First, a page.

People on our message boards or across the traditional media who make it sound as if Amazon.com is an obvious winner or a bankrupt loser are generally evincing an extremely oversimple view of things. I won't. Because the situation isn't. Amazon.com is an extremely complex company in a dynamic industry whose business models and rules are changing every few months.
So why am I invested, here?
Same reasons as always. This is the top dog and first mover in the important, emerging industry of e-commerce (specifically, consumer information goods). It has a sustainable advantage -- it has blown out Barnes & Noble and Borders (which naysayers believed back in 1997 would crush Amazon). And I do not believe Wal-Mart will catch Amazon.com, once the offline behemoth finally opens its own online store. The company has strong past price appreciation, smart management and backing, and a global brand. And so much of the world still thinks it's dramatically overvalued to make me bullish.
In a word, the company is a Rule Breaker, and remains one. Anyone familiar with my work in this direction (starting with the Rule Breaker book), knows that Jeff and I believe you just can't value these companies using traditional methods. In this case, there is no E to even calculate a P/E ratio! Reminds me of America Online early on. And what was the discounted-cash-flow valuation method that got you excited about Microsoft back in 1986, Apple in 1980, Wal-Mart in 1970, or AOL in 1992?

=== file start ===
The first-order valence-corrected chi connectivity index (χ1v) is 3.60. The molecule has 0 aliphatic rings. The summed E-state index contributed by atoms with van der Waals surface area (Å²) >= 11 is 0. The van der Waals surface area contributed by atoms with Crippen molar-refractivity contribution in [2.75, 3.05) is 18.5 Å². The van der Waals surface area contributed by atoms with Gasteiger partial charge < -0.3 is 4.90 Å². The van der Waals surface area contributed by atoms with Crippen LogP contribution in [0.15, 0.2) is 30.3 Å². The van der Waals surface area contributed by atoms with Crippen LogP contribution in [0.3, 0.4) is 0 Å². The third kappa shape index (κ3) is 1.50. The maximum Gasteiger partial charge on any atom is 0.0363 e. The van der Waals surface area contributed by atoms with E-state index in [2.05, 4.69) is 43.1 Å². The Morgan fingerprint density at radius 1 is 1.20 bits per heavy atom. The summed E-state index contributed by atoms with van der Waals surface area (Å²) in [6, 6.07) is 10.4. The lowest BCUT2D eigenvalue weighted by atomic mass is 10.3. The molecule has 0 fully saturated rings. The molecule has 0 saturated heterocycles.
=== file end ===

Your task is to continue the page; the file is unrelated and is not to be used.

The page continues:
Valuation work has its place, as it always will. It's just that traditional methods like the focus on P/E ratio or book value would have caused you to miss virtually every great Rule Breaker of the past 25 years. In this little nook of Fooldom -- which is just one of many places here, with just one of many diverse opinions -- we look to land such Rule Breakers. So it's no surprise that we eschew the use of irrelevant valuation methods as we continue to seek the public companies with the potentially biggest payoffs to shareholders over the next 25 years. As one of my Favorite Fools, Orangeblood, makes clear in this post:
"...we have to look for more meaningful ways to value these companies. Market share, market cap, value per registered user, auction growth, gross merchandise sales, subscriber growth, value of acquisitions, etc."